When you are a Pardot marketer, it is important to keep yourself organized and follow Pardot best practices to ensure that your platform operates the way you need it to. Pardot relies on your data as fuel to deliver more targeted, personal campaigns. You can accomplish the most when you have an organized interface and understand all of the information you have stored. So, as you set out on your endeavor with Pardot (or want to revisit your setup and get organized!), take some time to audit your platform for the following items.
Pardot and Salesforce are built to work in unison, but there are some quirks that can make the syncing process confusing. It’s important to remember that these systems are intended to be customized for your company’s needs, and may need some configuring before they will produce the results that you expect.
Naturally, the first place to start with your Salesforce/Pardot sync is with installing the Salesforce connector. Your platforms are connected through one user, and this user must be selected wisely to ensure that everything runs smoothly. Pardot best practice for this is to create an alias account such as email@example.com or firstname.lastname@example.org so that your configuration is not affected by any individual users. That way, if someone leaves the company or if any user permissions need to change, you will not have a big mess on your hands.
Once you have selected a user to connect Salesforce and Pardot through, double-check to ensure that this user has maximum permissions and visibility into the entire Salesforce database. Pardot will only be able to “see” what this user can see, so it is important that they have access to key fields such as ownership and custom objects. This will allow all of your records to properly sync.
Everyone is a Prospect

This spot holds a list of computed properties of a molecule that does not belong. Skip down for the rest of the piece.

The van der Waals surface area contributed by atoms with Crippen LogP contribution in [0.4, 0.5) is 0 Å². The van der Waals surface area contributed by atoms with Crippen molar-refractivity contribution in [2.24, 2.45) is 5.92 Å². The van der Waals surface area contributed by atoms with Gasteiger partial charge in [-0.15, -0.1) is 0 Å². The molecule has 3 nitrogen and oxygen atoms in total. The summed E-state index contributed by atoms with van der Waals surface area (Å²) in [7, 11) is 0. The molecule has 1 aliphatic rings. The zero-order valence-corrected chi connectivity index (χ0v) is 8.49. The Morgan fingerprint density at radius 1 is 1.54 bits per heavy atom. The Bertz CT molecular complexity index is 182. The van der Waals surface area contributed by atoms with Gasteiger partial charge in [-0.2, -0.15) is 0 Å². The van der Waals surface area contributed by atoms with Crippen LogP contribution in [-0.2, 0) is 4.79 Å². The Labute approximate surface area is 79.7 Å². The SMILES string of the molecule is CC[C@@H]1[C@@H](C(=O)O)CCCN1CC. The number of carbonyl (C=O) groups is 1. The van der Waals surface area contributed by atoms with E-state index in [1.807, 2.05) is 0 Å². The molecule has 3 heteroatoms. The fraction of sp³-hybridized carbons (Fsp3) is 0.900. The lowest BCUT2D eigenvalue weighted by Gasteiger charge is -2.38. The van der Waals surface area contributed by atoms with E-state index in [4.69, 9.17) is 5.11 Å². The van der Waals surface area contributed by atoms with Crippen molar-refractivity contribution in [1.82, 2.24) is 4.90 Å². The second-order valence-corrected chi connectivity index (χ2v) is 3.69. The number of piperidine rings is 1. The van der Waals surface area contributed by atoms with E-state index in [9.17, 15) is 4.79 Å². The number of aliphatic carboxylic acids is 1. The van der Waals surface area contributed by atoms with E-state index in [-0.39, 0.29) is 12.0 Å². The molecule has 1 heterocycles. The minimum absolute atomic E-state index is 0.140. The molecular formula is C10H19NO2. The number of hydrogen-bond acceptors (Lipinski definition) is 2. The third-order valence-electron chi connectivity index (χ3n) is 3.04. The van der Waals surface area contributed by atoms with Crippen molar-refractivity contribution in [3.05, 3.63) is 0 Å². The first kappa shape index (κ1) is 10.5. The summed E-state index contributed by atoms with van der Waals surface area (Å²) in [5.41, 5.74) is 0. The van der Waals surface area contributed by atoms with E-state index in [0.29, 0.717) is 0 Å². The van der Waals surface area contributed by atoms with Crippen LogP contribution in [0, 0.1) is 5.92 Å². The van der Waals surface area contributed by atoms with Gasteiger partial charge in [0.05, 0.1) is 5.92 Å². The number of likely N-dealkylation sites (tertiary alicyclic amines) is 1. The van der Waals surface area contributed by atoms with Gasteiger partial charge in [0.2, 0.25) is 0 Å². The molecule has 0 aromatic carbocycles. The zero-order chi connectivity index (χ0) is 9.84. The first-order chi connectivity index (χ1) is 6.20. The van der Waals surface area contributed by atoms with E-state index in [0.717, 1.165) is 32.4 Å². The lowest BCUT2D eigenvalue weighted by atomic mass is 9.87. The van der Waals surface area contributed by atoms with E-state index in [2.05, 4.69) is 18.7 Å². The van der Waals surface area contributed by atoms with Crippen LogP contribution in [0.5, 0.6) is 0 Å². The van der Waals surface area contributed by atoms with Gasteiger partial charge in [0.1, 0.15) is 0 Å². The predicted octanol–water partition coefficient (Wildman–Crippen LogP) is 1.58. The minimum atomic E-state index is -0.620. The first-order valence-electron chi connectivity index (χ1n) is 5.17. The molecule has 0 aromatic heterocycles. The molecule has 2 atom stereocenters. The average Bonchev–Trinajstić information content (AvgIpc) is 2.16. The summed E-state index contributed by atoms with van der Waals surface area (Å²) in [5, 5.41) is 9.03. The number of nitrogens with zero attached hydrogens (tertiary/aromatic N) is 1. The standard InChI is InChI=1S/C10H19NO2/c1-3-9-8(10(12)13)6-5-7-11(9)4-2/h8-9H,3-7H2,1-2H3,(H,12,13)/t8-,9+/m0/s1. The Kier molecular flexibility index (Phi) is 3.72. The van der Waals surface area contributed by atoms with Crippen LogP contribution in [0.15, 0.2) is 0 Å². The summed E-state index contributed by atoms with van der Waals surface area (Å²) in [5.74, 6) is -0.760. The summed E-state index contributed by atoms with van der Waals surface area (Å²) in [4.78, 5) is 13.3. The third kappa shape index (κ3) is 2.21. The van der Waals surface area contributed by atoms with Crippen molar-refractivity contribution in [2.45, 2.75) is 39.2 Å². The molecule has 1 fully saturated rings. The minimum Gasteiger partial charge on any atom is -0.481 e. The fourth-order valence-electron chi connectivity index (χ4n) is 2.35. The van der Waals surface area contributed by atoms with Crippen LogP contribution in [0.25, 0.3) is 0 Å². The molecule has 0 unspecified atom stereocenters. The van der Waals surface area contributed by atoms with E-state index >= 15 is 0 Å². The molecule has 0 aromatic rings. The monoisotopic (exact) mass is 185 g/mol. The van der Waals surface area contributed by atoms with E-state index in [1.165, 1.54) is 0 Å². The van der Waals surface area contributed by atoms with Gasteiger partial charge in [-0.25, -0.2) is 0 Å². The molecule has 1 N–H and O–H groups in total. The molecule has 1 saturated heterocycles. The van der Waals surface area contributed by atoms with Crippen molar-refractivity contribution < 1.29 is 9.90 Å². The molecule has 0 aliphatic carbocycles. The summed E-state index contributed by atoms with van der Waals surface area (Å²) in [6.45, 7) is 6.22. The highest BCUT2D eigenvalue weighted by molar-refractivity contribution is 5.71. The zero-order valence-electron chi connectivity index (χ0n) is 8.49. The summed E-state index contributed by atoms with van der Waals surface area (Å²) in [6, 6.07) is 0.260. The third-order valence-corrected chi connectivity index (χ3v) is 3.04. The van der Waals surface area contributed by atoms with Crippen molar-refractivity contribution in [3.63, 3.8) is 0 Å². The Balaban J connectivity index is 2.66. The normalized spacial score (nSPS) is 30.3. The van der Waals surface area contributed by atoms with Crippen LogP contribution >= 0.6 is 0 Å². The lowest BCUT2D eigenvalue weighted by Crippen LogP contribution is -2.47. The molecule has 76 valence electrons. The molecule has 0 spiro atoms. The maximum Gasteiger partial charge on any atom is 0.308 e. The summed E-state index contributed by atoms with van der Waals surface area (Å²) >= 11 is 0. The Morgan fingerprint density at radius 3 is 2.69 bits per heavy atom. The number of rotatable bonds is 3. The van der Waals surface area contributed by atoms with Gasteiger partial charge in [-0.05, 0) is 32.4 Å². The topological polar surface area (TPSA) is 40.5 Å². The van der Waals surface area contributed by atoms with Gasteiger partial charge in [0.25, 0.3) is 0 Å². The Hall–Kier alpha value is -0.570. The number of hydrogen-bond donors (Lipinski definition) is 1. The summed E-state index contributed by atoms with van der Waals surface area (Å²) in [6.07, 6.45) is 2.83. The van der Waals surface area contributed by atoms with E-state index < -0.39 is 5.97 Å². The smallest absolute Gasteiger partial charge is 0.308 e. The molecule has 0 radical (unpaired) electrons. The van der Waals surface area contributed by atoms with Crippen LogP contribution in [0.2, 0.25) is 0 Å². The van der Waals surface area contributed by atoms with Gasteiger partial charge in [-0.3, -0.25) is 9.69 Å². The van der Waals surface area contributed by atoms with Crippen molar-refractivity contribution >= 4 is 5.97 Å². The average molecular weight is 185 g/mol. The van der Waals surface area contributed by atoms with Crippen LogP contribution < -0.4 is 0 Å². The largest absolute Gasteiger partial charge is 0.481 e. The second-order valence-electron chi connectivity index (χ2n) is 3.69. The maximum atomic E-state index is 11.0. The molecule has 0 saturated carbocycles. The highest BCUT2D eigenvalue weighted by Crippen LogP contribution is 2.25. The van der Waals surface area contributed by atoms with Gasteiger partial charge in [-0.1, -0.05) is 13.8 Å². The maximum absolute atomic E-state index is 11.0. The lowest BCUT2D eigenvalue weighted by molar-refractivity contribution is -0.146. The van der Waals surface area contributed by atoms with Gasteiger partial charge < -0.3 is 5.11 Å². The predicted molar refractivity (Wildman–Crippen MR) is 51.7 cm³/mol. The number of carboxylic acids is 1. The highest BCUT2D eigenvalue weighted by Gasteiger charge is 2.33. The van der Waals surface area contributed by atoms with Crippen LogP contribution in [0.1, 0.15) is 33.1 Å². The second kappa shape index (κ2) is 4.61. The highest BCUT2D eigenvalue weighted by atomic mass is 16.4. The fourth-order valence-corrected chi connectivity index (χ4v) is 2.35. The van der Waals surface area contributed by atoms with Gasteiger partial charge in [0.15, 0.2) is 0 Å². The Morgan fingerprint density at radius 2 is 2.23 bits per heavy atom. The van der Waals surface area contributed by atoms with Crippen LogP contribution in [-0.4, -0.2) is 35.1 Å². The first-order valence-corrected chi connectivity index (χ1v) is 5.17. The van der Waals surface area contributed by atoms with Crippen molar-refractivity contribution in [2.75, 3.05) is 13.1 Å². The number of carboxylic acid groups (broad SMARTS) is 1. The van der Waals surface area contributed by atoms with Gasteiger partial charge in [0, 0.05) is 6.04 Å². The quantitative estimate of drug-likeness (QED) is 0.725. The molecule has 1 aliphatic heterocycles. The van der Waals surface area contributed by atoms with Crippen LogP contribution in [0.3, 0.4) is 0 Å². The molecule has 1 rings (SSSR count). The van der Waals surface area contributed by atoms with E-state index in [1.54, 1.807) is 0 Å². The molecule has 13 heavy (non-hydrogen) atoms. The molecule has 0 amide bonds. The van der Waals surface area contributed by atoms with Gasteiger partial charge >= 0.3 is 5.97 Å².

While Salesforce differentiates between Leads and Contacts, and any existing Opportunities, Pardot considers everyone in the system to be a Prospect. To see a list of only Leads or Contacts in Salesforce, use a dynamic list such as in the screen shot below. Your rule would match all prospects that match the desired CRM status, and pull them into the list. This is helpful for curating a list in order to send customer-specific newsletters and updates, or generating a list of only leads so that you can avoid sending marketing material to current customers.
Syncing Must be Enabled
All new records that are created in Salesforce will be automatically created in Pardot. However, new records that are added to Pardot will not automatically be added to Salesforce. This is by design, because every company’s sales process is slightly different and there may be varying use cases. Best practice is to hold all leads in Pardot, and bar them from Salesforce until they are qualified by certain criteria. Typically, this criteria is reaching a certain lead score, or submitting a form. Use an automation rule such as in the below screen shot to let Pardot know when it’s okay to create a record in Salesforce.
Custom Fields Need to be Mapped
To be able to segment your prospects based on field criteria, your Salesforce custom fields must have a counterpart created in Pardot. In your admin panel, you can use the Configure Fields tab to accomplish this. For each custom field, you will be able to select the Salesforce field that should be linked.
For the best possible data accuracy, use dropdown and checkbox fields anywhere you can. This makes things easier for everyone while preventing multiple different versions of the data being entered. That way, you can cleanly pull a list of everyone that has a certain value. For example, you could pull a list of everyone who has an Industry field that matches Healthcare without having to worry about “health”, “HC”, “health care” or any other variations having been entered.
The concept of campaigns in Pardot can be a bit hard to grasp, especially if you are used to the way Salesforce campaigns are used. While leads in Salesforce may touch several campaigns over their sales cycle, prospects in Pardot can only be a member of one campaign. Think of Pardot campaigns as glorified folders that help you group assets together to track lead generation ROI. The campaign they are assigned to is the one that they entered Pardot on, such as through a form that you are using for an Adwords campaign, a contact form on your website, or a manual import from a tradeshow.